Batamaloo Bunker gone but memories linger

It was anger, frustration and rage that forced scores of youth to toss the iron rods and concrete walls of a bunker in Batamaloo Chowk, which the Central Reserve Police Force (CRPF) on Friday evening vacated after 22 years.

Soon after militancy broke out in Kashmir, the CRPF controlled the empty land in lesser known, Reka-Chowk, and within no time this Chowk market became popular not for any good reasons, but for the number of attacks carried on the bunker.
After then, Reka-Chowk became the primary target of militant attacks, thus changing the lifestyle of the locals who claim to be living in grief and sorrow since then.Although, they don’t remember every episode but can’t forget the elderly woman of 7-feet locality, who got killed in cross firing,while walking on a road carrying two eggs in hand and those two young men who lost their lives after a grenade exploded in front of them.”It was perhaps in 1998,” they said.
“From harassments to breaking window panes of houses”, they have seen everything. Though, it was obvious that grenades were lobbed by militants but it was the locals who had to face the heat at the hands of different security  agencies.
Lateef Sheikh (name changed) says he was the victim of “ruthless chase” over the years, after every incident of stone pelting in the areas; he was the primary target of CRPF stationed there, as he lived close to the bunker site. “Today I have my day to give vent to my anger. I tossed iron rods, barbed wires where I was once detained for a night,” he says.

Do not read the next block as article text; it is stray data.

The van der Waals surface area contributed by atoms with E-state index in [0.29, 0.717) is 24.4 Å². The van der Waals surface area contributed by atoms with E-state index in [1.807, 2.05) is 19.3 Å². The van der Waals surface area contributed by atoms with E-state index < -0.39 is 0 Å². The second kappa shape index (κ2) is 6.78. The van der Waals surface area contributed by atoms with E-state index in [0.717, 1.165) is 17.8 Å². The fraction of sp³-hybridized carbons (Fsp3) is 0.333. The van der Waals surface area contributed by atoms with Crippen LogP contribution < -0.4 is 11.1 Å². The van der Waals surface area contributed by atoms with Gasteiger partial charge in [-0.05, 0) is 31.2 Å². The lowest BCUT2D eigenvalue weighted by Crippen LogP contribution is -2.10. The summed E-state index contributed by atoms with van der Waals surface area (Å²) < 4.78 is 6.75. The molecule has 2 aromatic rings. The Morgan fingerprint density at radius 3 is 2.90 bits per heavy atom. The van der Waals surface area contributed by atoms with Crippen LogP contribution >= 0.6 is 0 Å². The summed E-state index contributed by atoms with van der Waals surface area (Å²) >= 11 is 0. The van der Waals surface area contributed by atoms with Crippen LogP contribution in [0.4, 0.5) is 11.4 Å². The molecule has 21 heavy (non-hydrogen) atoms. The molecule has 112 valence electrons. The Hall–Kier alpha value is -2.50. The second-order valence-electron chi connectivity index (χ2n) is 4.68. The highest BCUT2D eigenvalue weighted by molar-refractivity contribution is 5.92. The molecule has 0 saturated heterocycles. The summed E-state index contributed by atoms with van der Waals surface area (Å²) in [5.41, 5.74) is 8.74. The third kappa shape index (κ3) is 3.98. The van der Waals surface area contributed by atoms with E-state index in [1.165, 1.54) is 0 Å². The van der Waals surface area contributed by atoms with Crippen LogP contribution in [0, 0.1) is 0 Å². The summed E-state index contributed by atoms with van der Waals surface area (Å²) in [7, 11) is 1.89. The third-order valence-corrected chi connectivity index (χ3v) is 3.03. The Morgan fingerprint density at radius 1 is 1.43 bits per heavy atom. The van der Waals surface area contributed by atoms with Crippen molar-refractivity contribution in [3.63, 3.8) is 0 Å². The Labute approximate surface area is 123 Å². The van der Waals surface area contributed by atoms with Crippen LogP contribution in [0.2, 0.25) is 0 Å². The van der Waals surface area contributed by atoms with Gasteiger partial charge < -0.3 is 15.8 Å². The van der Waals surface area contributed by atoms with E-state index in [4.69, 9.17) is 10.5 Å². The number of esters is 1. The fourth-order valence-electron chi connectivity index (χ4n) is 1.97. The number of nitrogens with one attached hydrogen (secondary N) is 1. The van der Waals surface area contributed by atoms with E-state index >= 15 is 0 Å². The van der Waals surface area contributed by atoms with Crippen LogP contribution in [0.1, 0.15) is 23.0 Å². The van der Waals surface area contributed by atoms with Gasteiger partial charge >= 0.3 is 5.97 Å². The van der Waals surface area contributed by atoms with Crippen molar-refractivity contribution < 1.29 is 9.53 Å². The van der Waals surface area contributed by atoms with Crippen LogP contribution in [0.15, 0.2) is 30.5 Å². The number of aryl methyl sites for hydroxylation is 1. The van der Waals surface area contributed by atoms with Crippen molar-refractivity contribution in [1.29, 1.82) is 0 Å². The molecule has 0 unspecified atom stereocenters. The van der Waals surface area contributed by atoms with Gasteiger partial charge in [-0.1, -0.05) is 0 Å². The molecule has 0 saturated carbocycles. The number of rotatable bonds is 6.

However, no one in the area knows the exact date when this bunker was erected there, but a shopkeeper, Ghulam Muhammad (name changed), 70, who owns a shop next to the bunker knows everything about “life and destruction” since the bunker was set up there.
“In early 1990 there was no bunker, but a small picket where a Light Machine Gun (LMG) was kept and few troopers were there. One day a fire came from somewhere after which troopers resorted to indiscriminate firing in which a local woman lost her life,” he said.
Soon after the incident, “I think it was early 1991,” the full fledged “CRPF camp” was erected here on this empty land. Recalling the incident, some 14 years down the line, when he himself had a narrow escape after a grenade aimed at the bunker exploded in front of his shop.
“Since 1990, dozens of attacks were carried on it but every time by the grace of God I survived. I am the witness of every grief and joy here,” he said, but at the same time he says over the years particularly post 2002, this bunker was a safety for them and a big hurdle for thieves who were on the prowl in the area.
He wants the area should remain under the vigil of police so that the market could be saved from burglars and other dacoits. “I would like see J&K post here, it will largely benefit us,” he said, but many others want a shopping complex to be constructed at the site.
Though CRPF vacated the bunker in January 2013 after which a different scene was witnessed, that even led to traffic chaos for a while. Scores of men, women and youth entered into the well constructed bunker and destroyed its walls and pillars.
Some say they did it to give vent to their anger but  elderly people especially women used handcarts to collect bricks and other material to use the same for construction.

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About Desk Editor

Thanks to all those who said ‘no’ to me, it is because of them I did it myself.
Sameer Showkin Lone is a Founder/ Editor of News Despatch ( He is a journalist with experience of working in different media organisations including India Today and Scoop Whoop. He reports on Defence and Security, Politics, Human Rights, Health and Environment.

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